While the Basic encoding method provides no real security, the Secure Sockets Layer (SSL) protocol can protect the HTTP requests and responses sent between browsers and servers. Because of SSL, there is little pressure on browser builders to implement more secure schemes. For web database applications that transmit sensitive information, such as passwords, we recommend SSL be used. We discuss SSL later in this chapter.
The simplest method to restrict access to an application is to use the Apache authentication support. The Apache server can easily be configured to use HTTP authentication to protect the resources it serves. Apache allows authentication to be set up on a directory-by-directory basis by adding parameters to the Directory setting in the httpd.conf configuration file. The following example shows part of an httpd.conf file that protects the resources—HTML files, PHP scripts, images, and so on—stored in the /usr/local/apache/htdocs/auth directory:
# Set up an authenticated directory <Directory "/usr/local/apache/htdocs/auth"> AuthType Basic AuthName "Secret Mens Business" AuthUserFile /usr/local/apache/allow.users require hugh, dave, jim </Directory>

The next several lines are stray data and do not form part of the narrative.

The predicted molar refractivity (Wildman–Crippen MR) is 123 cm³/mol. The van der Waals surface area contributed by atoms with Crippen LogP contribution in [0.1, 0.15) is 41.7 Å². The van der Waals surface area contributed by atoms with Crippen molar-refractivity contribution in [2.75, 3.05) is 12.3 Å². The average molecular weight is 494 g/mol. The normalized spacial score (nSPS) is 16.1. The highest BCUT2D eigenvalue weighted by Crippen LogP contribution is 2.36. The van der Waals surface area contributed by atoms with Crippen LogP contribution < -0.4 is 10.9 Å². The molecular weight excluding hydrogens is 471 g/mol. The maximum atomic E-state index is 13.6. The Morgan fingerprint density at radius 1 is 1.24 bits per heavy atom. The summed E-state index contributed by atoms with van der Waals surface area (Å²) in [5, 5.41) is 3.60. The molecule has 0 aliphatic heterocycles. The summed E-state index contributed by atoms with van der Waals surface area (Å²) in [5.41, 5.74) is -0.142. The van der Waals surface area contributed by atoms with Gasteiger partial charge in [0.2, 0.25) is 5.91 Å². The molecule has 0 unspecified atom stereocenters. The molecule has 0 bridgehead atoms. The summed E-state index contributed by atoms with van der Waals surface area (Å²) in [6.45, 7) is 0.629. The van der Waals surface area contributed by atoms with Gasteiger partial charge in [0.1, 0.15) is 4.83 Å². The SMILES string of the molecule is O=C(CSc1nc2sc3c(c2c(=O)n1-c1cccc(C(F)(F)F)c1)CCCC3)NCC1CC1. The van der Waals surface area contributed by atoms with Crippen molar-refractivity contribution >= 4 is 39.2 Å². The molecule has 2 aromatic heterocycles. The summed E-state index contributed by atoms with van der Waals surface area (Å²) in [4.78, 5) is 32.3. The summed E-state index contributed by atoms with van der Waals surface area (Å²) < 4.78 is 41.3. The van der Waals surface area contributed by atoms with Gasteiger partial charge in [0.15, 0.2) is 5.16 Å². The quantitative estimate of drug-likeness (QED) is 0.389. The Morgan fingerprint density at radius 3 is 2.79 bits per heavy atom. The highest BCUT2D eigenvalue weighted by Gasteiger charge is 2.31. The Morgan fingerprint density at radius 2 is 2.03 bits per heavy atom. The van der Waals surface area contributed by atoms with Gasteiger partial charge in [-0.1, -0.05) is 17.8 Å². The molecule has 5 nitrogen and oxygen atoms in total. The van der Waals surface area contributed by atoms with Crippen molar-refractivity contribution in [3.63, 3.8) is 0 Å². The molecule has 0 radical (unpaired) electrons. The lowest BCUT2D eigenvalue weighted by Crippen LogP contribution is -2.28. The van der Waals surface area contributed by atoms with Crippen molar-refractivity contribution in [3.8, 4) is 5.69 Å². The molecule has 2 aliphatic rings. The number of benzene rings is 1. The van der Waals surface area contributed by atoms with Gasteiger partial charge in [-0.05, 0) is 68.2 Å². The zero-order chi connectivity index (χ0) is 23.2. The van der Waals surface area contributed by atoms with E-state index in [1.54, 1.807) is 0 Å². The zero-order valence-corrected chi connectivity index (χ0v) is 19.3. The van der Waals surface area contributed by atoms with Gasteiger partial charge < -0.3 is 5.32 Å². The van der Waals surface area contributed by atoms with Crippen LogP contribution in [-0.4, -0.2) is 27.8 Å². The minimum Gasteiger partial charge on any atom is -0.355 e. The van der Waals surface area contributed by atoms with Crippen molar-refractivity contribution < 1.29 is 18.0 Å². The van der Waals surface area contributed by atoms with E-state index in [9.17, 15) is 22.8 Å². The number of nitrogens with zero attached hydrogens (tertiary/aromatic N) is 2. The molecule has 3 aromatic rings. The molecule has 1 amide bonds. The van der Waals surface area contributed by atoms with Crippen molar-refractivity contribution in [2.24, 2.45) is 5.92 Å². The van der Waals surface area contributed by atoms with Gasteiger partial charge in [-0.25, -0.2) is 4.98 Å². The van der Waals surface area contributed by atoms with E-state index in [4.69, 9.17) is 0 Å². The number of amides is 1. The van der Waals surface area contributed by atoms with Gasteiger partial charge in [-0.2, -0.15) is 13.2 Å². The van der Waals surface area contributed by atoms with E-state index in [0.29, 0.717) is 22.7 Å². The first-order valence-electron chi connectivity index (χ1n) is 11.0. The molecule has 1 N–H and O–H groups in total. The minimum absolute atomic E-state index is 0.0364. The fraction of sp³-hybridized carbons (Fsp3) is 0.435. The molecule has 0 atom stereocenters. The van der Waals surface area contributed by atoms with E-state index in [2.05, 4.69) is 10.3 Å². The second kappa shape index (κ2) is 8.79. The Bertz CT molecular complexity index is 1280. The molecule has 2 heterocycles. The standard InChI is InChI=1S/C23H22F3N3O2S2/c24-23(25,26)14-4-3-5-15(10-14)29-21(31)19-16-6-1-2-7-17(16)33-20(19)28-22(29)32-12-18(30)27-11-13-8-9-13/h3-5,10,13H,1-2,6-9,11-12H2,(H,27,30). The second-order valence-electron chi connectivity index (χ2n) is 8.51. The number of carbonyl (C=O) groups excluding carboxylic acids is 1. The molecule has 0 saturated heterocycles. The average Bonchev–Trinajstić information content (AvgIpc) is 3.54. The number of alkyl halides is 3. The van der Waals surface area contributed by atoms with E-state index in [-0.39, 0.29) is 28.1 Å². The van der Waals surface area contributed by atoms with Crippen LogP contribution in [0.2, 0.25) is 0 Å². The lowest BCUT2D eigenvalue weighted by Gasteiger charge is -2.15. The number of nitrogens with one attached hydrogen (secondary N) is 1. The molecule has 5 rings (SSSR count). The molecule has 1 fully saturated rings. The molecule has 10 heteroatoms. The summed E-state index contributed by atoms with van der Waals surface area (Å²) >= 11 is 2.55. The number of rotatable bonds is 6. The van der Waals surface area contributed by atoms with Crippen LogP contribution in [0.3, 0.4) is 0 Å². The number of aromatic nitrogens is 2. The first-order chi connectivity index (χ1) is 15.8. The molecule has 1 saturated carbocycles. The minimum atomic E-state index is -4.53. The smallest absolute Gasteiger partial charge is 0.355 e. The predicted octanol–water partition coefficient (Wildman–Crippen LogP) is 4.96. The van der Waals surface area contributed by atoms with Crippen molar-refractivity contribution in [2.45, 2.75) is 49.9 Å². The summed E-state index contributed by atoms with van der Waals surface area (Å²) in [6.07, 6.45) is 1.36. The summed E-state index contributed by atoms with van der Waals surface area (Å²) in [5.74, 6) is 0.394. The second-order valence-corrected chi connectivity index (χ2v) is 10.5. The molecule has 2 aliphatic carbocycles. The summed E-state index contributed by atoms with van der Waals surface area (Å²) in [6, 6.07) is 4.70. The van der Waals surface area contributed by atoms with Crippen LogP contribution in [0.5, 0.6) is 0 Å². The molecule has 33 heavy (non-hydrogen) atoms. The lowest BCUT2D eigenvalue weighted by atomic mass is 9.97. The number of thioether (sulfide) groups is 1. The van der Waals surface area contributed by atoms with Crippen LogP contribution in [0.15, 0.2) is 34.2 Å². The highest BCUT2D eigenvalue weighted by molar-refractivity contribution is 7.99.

If PHP scripts and other sensitive resources are placed within a protected directory, a user can access the application only by first passing the Apache authentication. The Apache server responds with a challenge to unauthorized requests for any resources in the protected directory. The AuthType is set to Basic to indicate the method that encodes the username and password collected from the browser, and the AuthName is set to the name of the realm. Apache authorizes users who are listed in the require setting by checking the username and password against those held in the AuthUserFile. There are other parameters that aren't discussed here; you should refer to the Apache references listed in Appendix E for full configuration details.
For simple web database applications, Apache authentication provides a suitable solution. When usernames and passwords need to be checked against a database or some other source, or when HTTP authentication can't meet the needs of the application, authentication can be managed by PHP. The next section describes how PHP can manage HTTP authentication directly without configuring Apache. Later, in Section 9.4, we describe how to provide authentication without using HTTP authentication support.